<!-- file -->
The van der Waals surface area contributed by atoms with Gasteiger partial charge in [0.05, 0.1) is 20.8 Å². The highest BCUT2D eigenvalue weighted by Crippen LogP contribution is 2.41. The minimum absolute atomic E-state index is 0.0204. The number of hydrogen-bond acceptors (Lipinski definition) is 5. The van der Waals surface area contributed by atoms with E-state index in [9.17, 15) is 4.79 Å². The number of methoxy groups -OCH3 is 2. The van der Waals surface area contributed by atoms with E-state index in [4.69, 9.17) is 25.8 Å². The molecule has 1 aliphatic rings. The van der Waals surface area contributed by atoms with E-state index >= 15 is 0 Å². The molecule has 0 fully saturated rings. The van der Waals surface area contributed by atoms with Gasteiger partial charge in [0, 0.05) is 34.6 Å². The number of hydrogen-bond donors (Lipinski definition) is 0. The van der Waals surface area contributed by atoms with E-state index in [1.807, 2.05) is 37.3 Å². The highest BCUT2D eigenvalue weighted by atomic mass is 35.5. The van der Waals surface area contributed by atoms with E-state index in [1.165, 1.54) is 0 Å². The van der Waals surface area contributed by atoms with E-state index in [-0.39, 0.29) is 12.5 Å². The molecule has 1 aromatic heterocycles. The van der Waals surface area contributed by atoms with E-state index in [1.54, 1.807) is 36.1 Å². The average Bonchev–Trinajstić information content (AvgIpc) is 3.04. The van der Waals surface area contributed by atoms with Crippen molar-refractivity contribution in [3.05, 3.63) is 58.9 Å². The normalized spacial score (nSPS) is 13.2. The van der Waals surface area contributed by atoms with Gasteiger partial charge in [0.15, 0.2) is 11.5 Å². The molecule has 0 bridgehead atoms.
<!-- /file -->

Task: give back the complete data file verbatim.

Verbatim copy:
The van der Waals surface area contributed by atoms with Gasteiger partial charge in [0.05, 0.1) is 20.8 Å². The highest BCUT2D eigenvalue weighted by Crippen LogP contribution is 2.41. The minimum absolute atomic E-state index is 0.0204. The number of hydrogen-bond acceptors (Lipinski definition) is 5. The van der Waals surface area contributed by atoms with E-state index in [9.17, 15) is 4.79 Å². The number of methoxy groups -OCH3 is 2. The van der Waals surface area contributed by atoms with E-state index in [4.69, 9.17) is 25.8 Å². The molecule has 1 aliphatic rings. The van der Waals surface area contributed by atoms with E-state index >= 15 is 0 Å². The molecule has 0 fully saturated rings. The van der Waals surface area contributed by atoms with Gasteiger partial charge in [0, 0.05) is 34.6 Å². The number of hydrogen-bond donors (Lipinski definition) is 0. The van der Waals surface area contributed by atoms with E-state index in [1.807, 2.05) is 37.3 Å². The highest BCUT2D eigenvalue weighted by atomic mass is 35.5. The van der Waals surface area contributed by atoms with E-state index in [1.165, 1.54) is 0 Å². The van der Waals surface area contributed by atoms with E-state index in [-0.39, 0.29) is 12.5 Å². The molecule has 1 aromatic heterocycles. The van der Waals surface area contributed by atoms with E-state index in [1.54, 1.807) is 36.1 Å². The average Bonchev–Trinajstić information content (AvgIpc) is 3.04. The van der Waals surface area contributed by atoms with Crippen molar-refractivity contribution in [3.05, 3.63) is 58.9 Å². The normalized spacial score (nSPS) is 13.2. The van der Waals surface area contributed by atoms with Gasteiger partial charge in [0.15, 0.2) is 11.5 Å². The molecule has 0 bridgehead atoms.